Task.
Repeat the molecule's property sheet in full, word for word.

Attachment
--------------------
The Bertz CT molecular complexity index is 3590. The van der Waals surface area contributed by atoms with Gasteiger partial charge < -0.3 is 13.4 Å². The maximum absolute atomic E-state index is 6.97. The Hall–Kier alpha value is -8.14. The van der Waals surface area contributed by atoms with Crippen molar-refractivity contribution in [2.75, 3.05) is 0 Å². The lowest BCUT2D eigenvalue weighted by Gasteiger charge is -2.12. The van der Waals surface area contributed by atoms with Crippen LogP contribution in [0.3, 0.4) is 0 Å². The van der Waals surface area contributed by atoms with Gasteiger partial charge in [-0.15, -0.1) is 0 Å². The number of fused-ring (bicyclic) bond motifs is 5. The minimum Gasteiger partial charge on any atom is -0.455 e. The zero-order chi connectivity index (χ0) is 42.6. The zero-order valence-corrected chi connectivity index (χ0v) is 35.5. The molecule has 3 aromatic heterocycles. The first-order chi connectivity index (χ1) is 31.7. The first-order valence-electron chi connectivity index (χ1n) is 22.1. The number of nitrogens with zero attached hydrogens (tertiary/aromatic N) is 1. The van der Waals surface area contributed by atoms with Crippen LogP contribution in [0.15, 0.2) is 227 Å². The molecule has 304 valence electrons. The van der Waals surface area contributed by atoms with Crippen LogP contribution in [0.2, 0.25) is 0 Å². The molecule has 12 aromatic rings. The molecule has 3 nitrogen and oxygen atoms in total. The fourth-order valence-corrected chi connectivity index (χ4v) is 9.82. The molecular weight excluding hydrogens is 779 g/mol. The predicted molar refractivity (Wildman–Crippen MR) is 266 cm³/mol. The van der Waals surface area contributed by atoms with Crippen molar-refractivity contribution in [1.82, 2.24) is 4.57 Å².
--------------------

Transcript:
The Bertz CT molecular complexity index is 3590. The van der Waals surface area contributed by atoms with Gasteiger partial charge < -0.3 is 13.4 Å². The maximum absolute atomic E-state index is 6.97. The Hall–Kier alpha value is -8.14. The van der Waals surface area contributed by atoms with Crippen molar-refractivity contribution in [2.75, 3.05) is 0 Å². The lowest BCUT2D eigenvalue weighted by Gasteiger charge is -2.12. The van der Waals surface area contributed by atoms with Crippen LogP contribution in [0.3, 0.4) is 0 Å². The van der Waals surface area contributed by atoms with Gasteiger partial charge in [-0.15, -0.1) is 0 Å². The number of fused-ring (bicyclic) bond motifs is 5. The minimum Gasteiger partial charge on any atom is -0.455 e. The zero-order chi connectivity index (χ0) is 42.6. The zero-order valence-corrected chi connectivity index (χ0v) is 35.5. The molecule has 3 aromatic heterocycles. The first-order chi connectivity index (χ1) is 31.7. The first-order valence-electron chi connectivity index (χ1n) is 22.1. The number of nitrogens with zero attached hydrogens (tertiary/aromatic N) is 1. The van der Waals surface area contributed by atoms with Crippen LogP contribution in [0.15, 0.2) is 227 Å². The molecule has 304 valence electrons. The van der Waals surface area contributed by atoms with Crippen LogP contribution in [0.2, 0.25) is 0 Å². The molecule has 12 aromatic rings. The molecule has 3 nitrogen and oxygen atoms in total. The fourth-order valence-corrected chi connectivity index (χ4v) is 9.82. The molecular weight excluding hydrogens is 779 g/mol. The predicted molar refractivity (Wildman–Crippen MR) is 266 cm³/mol. The van der Waals surface area contributed by atoms with Crippen molar-refractivity contribution in [1.82, 2.24) is 4.57 Å².